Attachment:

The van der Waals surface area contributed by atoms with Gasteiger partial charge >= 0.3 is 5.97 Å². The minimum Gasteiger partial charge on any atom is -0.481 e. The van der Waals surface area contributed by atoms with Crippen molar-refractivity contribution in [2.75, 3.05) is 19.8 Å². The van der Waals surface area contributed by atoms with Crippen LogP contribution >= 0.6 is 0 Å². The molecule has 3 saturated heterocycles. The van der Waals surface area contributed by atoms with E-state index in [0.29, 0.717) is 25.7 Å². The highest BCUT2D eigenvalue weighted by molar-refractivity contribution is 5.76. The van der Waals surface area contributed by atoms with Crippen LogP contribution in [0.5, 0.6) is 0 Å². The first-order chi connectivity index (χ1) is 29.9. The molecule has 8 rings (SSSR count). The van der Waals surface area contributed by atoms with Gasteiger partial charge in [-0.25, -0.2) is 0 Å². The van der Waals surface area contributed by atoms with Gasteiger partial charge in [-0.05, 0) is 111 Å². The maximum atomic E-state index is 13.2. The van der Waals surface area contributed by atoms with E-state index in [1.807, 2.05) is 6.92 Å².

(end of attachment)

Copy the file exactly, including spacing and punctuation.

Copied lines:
The van der Waals surface area contributed by atoms with Gasteiger partial charge >= 0.3 is 5.97 Å². The minimum Gasteiger partial charge on any atom is -0.481 e. The van der Waals surface area contributed by atoms with Crippen molar-refractivity contribution in [2.75, 3.05) is 19.8 Å². The van der Waals surface area contributed by atoms with Crippen LogP contribution >= 0.6 is 0 Å². The molecule has 3 saturated heterocycles. The van der Waals surface area contributed by atoms with E-state index in [0.29, 0.717) is 25.7 Å². The highest BCUT2D eigenvalue weighted by molar-refractivity contribution is 5.76. The van der Waals surface area contributed by atoms with Crippen LogP contribution in [0.5, 0.6) is 0 Å². The first-order chi connectivity index (χ1) is 29.9. The molecule has 8 rings (SSSR count). The van der Waals surface area contributed by atoms with Gasteiger partial charge in [-0.25, -0.2) is 0 Å². The van der Waals surface area contributed by atoms with Gasteiger partial charge in [-0.05, 0) is 111 Å². The maximum atomic E-state index is 13.2. The van der Waals surface area contributed by atoms with E-state index in [1.807, 2.05) is 6.92 Å².